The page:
Critics of Atlantic Yards unleashed a swift backlash against the change, accusing Ratner of a classic bait-and-switch and trying to appear to be frugal with public money at the project’s low-water mark of public support.
“Embracing a different design that scales-down the project does not address the inherent problems with the Atlantic Yards proposal or process, nor does it convince me that this wasn’t a quick attempt to gain support through a supposed ‘budget-conscious’ design,” said Councilwoman Letitia James (D-Fort Greene).
Councilman David Yassky (D–Park Slope) said Forest City should give back the reimbursements that it’s already received.
“Taxpayers should not be padding the bottom line of a private company,” he said. “Forest City Ratner should give back the $40 million of taxpayer money they’ve taken with nothing to show for it,” Yassky said.
Few would have imagined that there would be so little built by now. Five years ago, at the star-studded unveiling of Atlantic Yards, pols heaped praise on the project — and virtually all cited Gehry as the reason for its coming greatness.
“Brooklyn is a world-class city and it deserves a world-class architect,” Borough President Markowitz said at the Borough Hall event in 2003.
Mayor Bloomberg praised Gehry’s anticipated contribution, too.
“Frank Gehry … will [create] a truly monumental achievement,” he said.
Now Markowitz, whose longtime support for Gehry’s design softened earlier this year when out-of-control costs threatened the viability of the entire $4-billion mega-development, is singing a different tune. This week, he urged Ratner to press ahead without the Los Angeles-based genius.
“The great architect Frank Gehry has been absolutely central to creating the guiding vision for this project, and Ellerbe Becket is one of the best firms in the business — so we can be confident that the Nets and Brooklyn will indeed have a world-class, stunning arena here in Downtown Brooklyn and we will be bringing more affordable housing to those who so desperately need it,” he said in a statement.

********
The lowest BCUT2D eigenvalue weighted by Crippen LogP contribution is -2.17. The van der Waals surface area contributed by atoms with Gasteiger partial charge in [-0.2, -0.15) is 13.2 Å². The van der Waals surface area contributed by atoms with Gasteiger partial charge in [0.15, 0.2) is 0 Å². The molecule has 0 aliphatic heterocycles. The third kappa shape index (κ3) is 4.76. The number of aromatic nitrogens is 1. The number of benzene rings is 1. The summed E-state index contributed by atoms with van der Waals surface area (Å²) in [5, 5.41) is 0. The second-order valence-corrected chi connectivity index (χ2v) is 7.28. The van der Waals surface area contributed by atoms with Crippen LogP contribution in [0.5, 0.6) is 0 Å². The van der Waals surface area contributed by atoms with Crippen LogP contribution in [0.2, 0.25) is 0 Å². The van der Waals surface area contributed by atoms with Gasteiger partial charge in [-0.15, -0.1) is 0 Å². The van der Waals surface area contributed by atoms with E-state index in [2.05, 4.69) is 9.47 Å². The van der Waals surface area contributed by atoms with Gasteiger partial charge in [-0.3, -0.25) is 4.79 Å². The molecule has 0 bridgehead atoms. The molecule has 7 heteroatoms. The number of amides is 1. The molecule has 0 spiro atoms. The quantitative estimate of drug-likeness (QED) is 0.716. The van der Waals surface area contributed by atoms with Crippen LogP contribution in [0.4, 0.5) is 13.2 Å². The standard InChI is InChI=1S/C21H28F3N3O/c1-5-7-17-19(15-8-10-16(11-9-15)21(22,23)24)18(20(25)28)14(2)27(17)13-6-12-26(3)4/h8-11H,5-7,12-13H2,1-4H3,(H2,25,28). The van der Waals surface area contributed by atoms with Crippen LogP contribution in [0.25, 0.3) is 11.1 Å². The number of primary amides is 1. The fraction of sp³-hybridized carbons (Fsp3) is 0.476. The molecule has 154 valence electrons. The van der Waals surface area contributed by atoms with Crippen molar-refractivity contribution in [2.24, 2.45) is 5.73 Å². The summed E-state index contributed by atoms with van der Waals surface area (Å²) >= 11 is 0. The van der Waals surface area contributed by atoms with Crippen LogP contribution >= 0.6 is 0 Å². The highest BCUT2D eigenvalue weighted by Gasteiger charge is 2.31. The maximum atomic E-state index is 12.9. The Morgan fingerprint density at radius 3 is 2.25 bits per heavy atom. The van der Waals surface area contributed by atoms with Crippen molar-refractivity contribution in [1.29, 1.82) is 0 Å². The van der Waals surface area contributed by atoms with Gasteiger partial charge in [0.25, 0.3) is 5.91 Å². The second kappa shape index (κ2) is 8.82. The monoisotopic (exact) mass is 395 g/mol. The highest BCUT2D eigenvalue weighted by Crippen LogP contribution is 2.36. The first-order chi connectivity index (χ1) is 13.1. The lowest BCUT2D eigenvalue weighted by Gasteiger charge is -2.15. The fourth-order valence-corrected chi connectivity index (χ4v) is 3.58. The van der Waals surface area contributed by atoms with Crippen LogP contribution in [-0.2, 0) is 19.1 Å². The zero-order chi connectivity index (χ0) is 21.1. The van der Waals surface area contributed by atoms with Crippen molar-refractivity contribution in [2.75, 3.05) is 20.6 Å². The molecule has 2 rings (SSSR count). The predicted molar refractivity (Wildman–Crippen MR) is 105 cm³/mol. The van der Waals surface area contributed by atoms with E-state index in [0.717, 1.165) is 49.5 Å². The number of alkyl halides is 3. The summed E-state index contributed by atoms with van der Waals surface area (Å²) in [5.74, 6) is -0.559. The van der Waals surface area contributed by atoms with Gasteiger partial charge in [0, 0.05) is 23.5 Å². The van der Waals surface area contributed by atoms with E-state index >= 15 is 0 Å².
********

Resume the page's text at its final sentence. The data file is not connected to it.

Daniel Goldstein, a spokesman for Develop Don’t Destroy Brooklyn the principal opposition group to the project, called Gehry’s departure “a big problem for Ratner.”
“The project that was approved [in 2006] no longer exists,” he said. “Is Barclays going to pay $400 million to put their name on what will be an airport hanger? Will other sponsors stick with a building that is no longer Gehry, no longer world-class building?”
Goldstein also mentioned that other benefits of the project, including tax revenues, have also been scaled back.
“It’s a bad project that has gotten worse,” he said. “The alleged benefits are diminising on a daily basis. The state needs to step in.”
Gehry’s design — one of the alleged public benefits of the project — was doomed from the onset, one architect claimed.
“Gehry’s designs, as magnificent as they are, are not for the faint of heart,” said Robert Scarano, a controversial architect based in DUMBO. “They’re only for those with unlimited budget. When they’re wildly overpriced to begin with, the real drama comes later when there are 80 percent cost escalations,” which is what happened at Atlantic Yards.
Scarano bestowed a mild endorsement for the new rendering from Ellerbe Becket.
“It’s a more simple building. In its own right it has some architectural qualities,” he said.
The key is its ability to foster street life — which was one of the primary goals of Gehry’s design. The so-called “Urban Room,” the soaring public atrium that fronted the glass-walled arena, is no longer a part of Atlantic Yards.
“It’s not so obvious how the interplay of the glass façade materials will interact with the pedestrian space — that’s where the action’s going to be before and after the games,” Scarano said.